City News

Local salon offers alternative space for city artists

Image By: Kalli Anderson

In downtown Madison, there are many places to see art from around the world — the Madison Museum of Contemporary Art and the Chazen are popular local spots to view and appreciate the works of a diverse range of artists. 

However, alternative art from Madison-based artists can also be found nearby in a less formal setting — a local hair salon. 

In 2012, Muse Independent Styling, created by stylist and owner Jason Heussner, reopened on the corner of University and Gilman with the purpose to showcase creativity in all its forms.

Since then, Muse has displayed new art from a local artist every three months. 

“I designed my salon around showing art,” Heussner said. “That was the whole intention around it.”

Heussner knew that he wanted a space where artists could show their work, especially displaying locals. In his seven years displaying artwork, all of it has been from Madison-based artists. 

“It’s a community, you know? Just a space for people to show art,” he said. “It’s pretty simple.”

Heussner’s curator, Lydia Roussos, appreciates the nature of curating and preparing art for an alternative space such as the Muse. 

“It’s super fun actually,” they remarked. “[It] is really refreshing to come into Muse and not worry about lighting or calculating hang height, and just hang things as we see fit.” 

Roussos believes that informal spaces — like Muse — offer a unique way to appreciate art. 

“People have a lot of baggage concerning art. It’s so white supremacist, it’s so masculine, it’s so capitalist, it’s so elevated, and there’s such an elite vibe,” Roussos explained. “It doesn’t have to be that way. Art is for everyone ... and having that in a space that feels informal, and is informal, is more approachable.”

Earlier in January, Muse Independent Styling hosted the opening of an art show by local queer artist Elyse Clouthier. Their works, including “Nature is Gay” and “My Friends Help Me Heal,” center on themes of community, identity, boundaries and friendship.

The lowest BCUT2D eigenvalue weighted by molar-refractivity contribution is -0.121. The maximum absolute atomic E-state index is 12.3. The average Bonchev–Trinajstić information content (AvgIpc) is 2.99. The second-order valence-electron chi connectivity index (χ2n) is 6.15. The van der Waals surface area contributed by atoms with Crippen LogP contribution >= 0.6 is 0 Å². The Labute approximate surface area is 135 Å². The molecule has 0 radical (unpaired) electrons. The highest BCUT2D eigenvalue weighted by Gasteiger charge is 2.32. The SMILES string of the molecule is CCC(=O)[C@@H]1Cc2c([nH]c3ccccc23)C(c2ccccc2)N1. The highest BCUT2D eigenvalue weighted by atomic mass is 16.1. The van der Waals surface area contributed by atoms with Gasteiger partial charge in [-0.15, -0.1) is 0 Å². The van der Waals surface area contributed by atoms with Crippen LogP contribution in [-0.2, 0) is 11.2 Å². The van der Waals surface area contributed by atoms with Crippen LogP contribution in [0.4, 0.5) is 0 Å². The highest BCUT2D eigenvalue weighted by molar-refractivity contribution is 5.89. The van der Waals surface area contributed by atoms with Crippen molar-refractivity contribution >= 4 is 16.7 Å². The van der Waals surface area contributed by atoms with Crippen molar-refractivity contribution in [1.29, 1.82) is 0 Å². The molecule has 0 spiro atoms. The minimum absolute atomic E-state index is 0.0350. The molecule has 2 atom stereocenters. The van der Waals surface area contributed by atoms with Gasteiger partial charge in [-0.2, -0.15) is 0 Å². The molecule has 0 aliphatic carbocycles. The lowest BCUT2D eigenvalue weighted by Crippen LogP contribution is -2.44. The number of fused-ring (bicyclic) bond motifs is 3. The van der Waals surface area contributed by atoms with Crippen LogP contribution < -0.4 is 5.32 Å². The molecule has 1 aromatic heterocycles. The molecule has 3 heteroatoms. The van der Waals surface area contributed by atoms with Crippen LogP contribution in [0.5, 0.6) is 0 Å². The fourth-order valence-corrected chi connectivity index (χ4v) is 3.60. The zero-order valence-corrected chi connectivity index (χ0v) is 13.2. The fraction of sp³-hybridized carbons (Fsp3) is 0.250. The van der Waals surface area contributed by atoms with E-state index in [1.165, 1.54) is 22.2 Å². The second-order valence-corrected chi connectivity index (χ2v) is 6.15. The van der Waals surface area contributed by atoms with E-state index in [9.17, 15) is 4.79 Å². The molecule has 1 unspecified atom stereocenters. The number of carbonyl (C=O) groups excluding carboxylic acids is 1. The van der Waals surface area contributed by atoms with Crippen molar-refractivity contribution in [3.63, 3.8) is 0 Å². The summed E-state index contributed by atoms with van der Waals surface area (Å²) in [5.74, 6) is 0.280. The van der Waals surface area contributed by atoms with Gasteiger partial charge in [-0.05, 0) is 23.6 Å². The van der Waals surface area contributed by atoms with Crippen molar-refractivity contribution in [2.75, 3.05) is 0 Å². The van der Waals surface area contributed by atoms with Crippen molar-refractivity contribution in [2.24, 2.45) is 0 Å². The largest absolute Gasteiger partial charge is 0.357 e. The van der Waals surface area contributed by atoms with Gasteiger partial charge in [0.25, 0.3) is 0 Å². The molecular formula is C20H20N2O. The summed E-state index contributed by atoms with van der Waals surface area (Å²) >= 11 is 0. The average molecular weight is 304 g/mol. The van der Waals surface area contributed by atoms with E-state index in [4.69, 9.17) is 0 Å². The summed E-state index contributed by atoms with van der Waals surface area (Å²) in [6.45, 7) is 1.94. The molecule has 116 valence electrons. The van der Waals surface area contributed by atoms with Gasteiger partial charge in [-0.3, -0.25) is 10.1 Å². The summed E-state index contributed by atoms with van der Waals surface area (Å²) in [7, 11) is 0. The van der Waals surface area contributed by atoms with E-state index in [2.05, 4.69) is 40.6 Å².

Clouthier also chose to use the showing of their series “HUGS!” as an opportunity to sell their work and donate part of the proceeds. A fundraiser was held on the night of the show’s opening, with fifty percent of art sales going directly to housing black trans women. 

“I come from lots of DIY spaces, so it didn’t surprise me that a hair salon would be showing art and I just thought it was cool,” Clouthier said. “It’s cool that people are going to come get their hair done and they are going to look at my art. and it’s cool a business in the community is down to just give their space, for free, to let artists show their work. It’s a symbiotic relationship.” 

As for the customers at Muse, many seem to appreciate the new and constantly alternating art.  

“Everybody seems to have an opinion,” Heussner added. “Most people enjoy the change. They enjoy seeing the change in the art every time they come.” 

Elyse Clouthier’s new works will be on display at Muse Independent Styling until March 13.

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